Evolution has selected for ways of thinking and behaving that enhance our reproductive success, or the number of offspring we produce. So we shouldn’t be surprised that humans are motivated to pursue relationships. However, it should be surprising if humans pursued relationships indiscriminately, regardless of the costs.
For example, men with a greater earning potential tend to be more attractive to women. This means it makes less sense for a man to settle down with his high-school sweetheart at 18 than to focus on his education and developing his career, so that he can be more competitive for mates later (although a man with fewer opportunities for advancement might do better to marry young). By the same token, a woman who decides to marry the first man she dates might be making a bad move, but after dating more men, she will be better placed to make an informed decision about the best partner for her.
In both cases, these people would be staying single to exercise freedom of choice, applying reasons from Apostelou’s first super-group, but in a manner that is consistent with evolutionary theory. Staying single can allow you to pursue short-term flings, gain experience evaluating potential matches, and develop yourself to better attract desired partners later.
Now imagine another set of possibilities: If you are ill, it might not be the best time to settle down. You may have a better chance of finding an attractive partner if you wait until your health improves. If you have young kids with an ex-partner, this might make you less attractive to a new partner. In this case, you might decide to invest your energy and resources in your children, instead of a romantic relationship. If you are older, or infertile, you may choose to invest in the children of relatives or in your own grandchildren.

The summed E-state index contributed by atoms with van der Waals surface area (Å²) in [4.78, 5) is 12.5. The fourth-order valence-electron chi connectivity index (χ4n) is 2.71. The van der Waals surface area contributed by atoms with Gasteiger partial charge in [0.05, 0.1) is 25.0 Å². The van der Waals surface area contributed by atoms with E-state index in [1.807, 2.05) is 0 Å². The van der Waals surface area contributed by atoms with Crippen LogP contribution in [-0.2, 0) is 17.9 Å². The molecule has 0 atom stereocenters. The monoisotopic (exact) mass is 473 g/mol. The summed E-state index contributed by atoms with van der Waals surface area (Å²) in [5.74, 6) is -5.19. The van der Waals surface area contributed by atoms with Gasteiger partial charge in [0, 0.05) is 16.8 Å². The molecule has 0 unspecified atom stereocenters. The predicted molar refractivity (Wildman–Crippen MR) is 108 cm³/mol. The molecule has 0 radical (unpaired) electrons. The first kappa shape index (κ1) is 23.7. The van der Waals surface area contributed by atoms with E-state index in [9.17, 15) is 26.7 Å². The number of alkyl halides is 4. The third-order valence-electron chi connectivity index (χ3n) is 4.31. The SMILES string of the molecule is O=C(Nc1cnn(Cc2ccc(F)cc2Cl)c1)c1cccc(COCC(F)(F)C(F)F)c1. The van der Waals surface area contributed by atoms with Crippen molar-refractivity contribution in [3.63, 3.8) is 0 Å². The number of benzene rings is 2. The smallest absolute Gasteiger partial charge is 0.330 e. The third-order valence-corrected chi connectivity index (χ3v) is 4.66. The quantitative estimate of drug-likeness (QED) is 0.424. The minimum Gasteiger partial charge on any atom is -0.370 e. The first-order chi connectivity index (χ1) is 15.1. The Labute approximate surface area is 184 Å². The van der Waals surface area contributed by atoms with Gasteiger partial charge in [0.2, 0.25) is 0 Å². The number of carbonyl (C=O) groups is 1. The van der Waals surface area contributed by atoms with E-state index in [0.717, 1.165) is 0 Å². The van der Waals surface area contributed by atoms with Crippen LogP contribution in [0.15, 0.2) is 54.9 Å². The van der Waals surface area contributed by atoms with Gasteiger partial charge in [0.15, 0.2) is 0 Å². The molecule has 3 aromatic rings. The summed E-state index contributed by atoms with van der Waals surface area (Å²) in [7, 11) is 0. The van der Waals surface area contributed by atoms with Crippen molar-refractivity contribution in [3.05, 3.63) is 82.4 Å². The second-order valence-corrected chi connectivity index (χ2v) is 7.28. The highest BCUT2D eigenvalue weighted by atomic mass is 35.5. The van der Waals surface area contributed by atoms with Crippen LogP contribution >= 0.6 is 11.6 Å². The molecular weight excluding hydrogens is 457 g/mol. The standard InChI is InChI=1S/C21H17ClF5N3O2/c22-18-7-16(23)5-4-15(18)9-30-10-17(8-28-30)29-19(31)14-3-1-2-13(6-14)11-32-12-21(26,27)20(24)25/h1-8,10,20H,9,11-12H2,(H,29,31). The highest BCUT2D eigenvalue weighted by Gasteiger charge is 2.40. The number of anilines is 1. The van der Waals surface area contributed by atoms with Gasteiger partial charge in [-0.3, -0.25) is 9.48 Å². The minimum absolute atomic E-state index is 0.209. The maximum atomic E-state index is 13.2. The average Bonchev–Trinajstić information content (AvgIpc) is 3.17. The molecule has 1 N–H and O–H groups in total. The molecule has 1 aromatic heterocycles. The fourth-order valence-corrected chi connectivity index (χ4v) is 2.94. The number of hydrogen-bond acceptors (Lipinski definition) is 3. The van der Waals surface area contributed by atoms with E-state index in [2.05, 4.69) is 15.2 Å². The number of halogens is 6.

All of these constraints could lead you to reason that it makes more sense to stay single, at least for the time being—and again, your behavior would make sense in light of evolutionary theory.
We’ve seen how reasons for staying single that fit within Apostelou’s first and second super-groups are not incompatible with natural selection. But what about the third super-group — difficulties with relationships? Here, Apostelou takes a different tack. He reasons that navigating romantic relationships is a modern phenomenon. For much of human history, men may have secured partnerships with women by simply out-competing other men in physical combat, gorilla-style. Meanwhile, women may have had less choice in their partners, with a loose system of marriages arranged by parents as the norm. Apostelou says:
“In ancestral human environments, individuals would get mates from their parents or by fighting other men, rather than by addressing opposite-sex partners directly. Thus, selection forces had not enough time to augment the capacity of individuals to approach and persuade other individuals to establish an intimate relationship with them.”
In other words, those who stay single because they have trouble flirting, because they are too shy, or because they believe nobody wants to be with them are not operating a shrewd, long-term mating strategy. They are not unconsciously weighing the costs and benefits of settling down now rather than later. Instead, they are suffering the consequences of our species’ rapid development from hunter-gatherers to citizens of modern industrial economies in the (relative) blink of an eye.
In Apostelou’s view, natural selection “wants” these people to find a partner, but human circumstances have changed so quickly that evolution has yet to come up with a solution to these dating woes.